I’ve mentioned on Twitter that I’m working on a new ebook for people who have lost a child, or know someone who has. I’ll also release the book through CreateSpace as a paperback. It’s not going to be terribly long, and I’m not a doctor or therapist or big name celebrity pastor/author, so it’s not going to be terribly popular. But what it will be is honest. Perhaps too honest.
But as I’m writing for hurting people, that’s not a bad thing.
See, there aren’t a lot of resources out there for people who’ve buried a child. Be it a stillbirth, a miscarriage, SIDS, an early childhood illness or just the injustice of a fallen universe, a lot of people are hurting without many resources to comfort them. I don’ t know if it’s because those resources have a limited audience and therefore remain unknown or if companies and writers are simply unwilling to publish on the topic. It also may be that there are tons of resources available and I just don’t know how to Google search them.
I doubt that last point, though, because every time someone I know experiences a child’s death – be it personally or via friends and family – one of the first questions I get is always, “I’ve looked online for resources on this, but there don’t seem to be that many. Can you recommend something?”
The thought of writing something for hurting parents and family and friends has been in the back of my head for a while. I’ve put it off because A- I don’t have the platform to effectively write and sell such a book, and B- I’m not an official expert in the matters of grief. But I got a message from my cousin the other day on Facebook asking about resources for someone who’d just lost a baby. I gave her a couple of books that Rachel and I had read that kind of helped, and gave her some advice on what not to say or do around the grieving parents. And I realized: I don’t have to write the definitive book on surviving the death of a child. I don’t have to be psychologist or counselor or mega-pastor to speak from a place of wisdom.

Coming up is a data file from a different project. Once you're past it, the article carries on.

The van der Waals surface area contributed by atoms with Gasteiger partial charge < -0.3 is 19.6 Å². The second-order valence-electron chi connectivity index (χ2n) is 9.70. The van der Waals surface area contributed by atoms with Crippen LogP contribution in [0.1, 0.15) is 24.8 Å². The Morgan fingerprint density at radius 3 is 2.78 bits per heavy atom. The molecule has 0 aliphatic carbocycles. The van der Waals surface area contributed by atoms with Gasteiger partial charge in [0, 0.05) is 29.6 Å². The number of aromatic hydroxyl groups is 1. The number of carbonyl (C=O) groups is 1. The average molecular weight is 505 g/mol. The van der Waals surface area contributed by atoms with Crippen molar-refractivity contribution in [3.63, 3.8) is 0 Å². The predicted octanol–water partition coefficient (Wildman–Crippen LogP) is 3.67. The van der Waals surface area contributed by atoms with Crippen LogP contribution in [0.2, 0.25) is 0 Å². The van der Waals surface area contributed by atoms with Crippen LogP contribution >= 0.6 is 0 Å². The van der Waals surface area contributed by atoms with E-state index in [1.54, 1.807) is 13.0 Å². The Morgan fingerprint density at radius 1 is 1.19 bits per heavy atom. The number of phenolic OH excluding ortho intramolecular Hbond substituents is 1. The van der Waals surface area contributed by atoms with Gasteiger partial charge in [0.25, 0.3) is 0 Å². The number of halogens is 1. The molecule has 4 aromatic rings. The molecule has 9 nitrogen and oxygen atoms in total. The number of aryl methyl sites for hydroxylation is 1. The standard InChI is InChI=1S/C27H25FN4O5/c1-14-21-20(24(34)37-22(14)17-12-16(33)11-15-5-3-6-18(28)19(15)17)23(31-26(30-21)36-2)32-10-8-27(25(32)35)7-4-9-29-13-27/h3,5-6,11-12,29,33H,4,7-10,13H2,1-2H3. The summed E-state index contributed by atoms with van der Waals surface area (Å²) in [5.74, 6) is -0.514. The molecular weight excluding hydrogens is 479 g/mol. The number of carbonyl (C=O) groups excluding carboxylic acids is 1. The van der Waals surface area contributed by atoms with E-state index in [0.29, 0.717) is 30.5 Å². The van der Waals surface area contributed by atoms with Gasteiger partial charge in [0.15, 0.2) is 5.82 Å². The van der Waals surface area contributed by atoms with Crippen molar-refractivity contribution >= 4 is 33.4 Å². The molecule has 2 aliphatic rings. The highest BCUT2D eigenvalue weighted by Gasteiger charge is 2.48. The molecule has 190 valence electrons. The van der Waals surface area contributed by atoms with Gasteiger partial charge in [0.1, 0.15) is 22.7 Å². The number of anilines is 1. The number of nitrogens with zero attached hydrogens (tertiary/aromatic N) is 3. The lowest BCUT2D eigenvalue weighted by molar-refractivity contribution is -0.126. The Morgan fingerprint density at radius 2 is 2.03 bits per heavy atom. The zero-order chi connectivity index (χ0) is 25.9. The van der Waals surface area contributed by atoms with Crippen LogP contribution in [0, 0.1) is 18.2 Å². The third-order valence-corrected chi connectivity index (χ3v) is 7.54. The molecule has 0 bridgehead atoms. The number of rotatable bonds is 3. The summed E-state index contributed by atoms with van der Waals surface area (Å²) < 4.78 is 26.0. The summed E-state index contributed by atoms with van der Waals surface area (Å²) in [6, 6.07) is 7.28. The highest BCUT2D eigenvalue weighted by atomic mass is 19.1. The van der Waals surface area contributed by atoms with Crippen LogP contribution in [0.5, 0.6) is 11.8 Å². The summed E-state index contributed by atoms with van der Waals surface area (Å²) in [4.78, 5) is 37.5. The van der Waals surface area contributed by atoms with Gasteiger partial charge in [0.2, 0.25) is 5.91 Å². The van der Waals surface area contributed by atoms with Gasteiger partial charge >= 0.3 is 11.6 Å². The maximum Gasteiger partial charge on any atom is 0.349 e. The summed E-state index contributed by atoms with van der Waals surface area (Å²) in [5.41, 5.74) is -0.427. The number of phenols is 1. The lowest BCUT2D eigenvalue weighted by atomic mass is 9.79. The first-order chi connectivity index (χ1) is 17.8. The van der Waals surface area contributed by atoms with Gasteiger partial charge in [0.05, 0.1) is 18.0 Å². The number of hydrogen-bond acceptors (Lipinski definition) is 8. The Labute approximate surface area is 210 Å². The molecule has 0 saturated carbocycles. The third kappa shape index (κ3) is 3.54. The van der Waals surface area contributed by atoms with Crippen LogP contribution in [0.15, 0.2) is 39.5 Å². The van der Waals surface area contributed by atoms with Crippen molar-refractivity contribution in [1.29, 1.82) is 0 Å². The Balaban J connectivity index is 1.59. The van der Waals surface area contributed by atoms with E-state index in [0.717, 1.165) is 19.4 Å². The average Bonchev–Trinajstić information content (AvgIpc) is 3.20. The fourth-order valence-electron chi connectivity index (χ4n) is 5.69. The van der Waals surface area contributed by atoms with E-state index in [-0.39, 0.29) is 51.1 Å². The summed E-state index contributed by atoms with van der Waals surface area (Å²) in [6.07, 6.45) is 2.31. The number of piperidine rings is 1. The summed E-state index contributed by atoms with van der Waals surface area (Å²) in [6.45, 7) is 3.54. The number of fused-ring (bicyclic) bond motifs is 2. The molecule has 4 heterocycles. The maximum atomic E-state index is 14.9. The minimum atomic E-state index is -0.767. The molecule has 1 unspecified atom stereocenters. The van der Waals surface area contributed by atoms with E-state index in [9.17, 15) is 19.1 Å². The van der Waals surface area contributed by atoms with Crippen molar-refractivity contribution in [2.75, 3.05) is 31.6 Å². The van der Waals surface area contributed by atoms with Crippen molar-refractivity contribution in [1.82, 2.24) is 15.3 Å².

I’ve lived it. And if I keep it short and sweet, and tell my story as a way of offering advice and insight, then that would be enough.
Part of writing is offering help to the people who read what you write. Whether it’s escape or insight or just a momentary sense of camaraderie, giving something to your reader is an essential piece of being a good writer. I know that enough people come to this blog on a search for information on stillbirth and child death to know that even a short book on living through such a horrific life trauma might help someone else grieve better. So I’ve put my other projects on hold for the moment in order to get this book done.
If you know someone who might benefit from this book, please be on the lookout for it’s release. I’m hoping to get it done relatively soon, with sections for both the grieving parents and the friends and family of the aggrieved. It’s not going to be lengthy – maybe 30,000 words all told, but it will be sincere. If you work for a funeral service or maybe as a grief counselor or hospital chaplin, I’d love to send you a manuscript file before I publish and get some feedback and a review for the book. You can fill out the form below if you’re interested.
For everyone else, you can have a free chapter from the book by simply downloading the sample via this link: Sample Chapter_You’re Still Here. The chapter is titled The God Dilemma and it’s a quick look at how the question of God comes into play after the death of a child. The file is read-only.
If you know someone who’s coping with the death of a child, please share this post with them. I’d love for them to know that someone understands, and that a resource is being developed to offer some help in their time of need.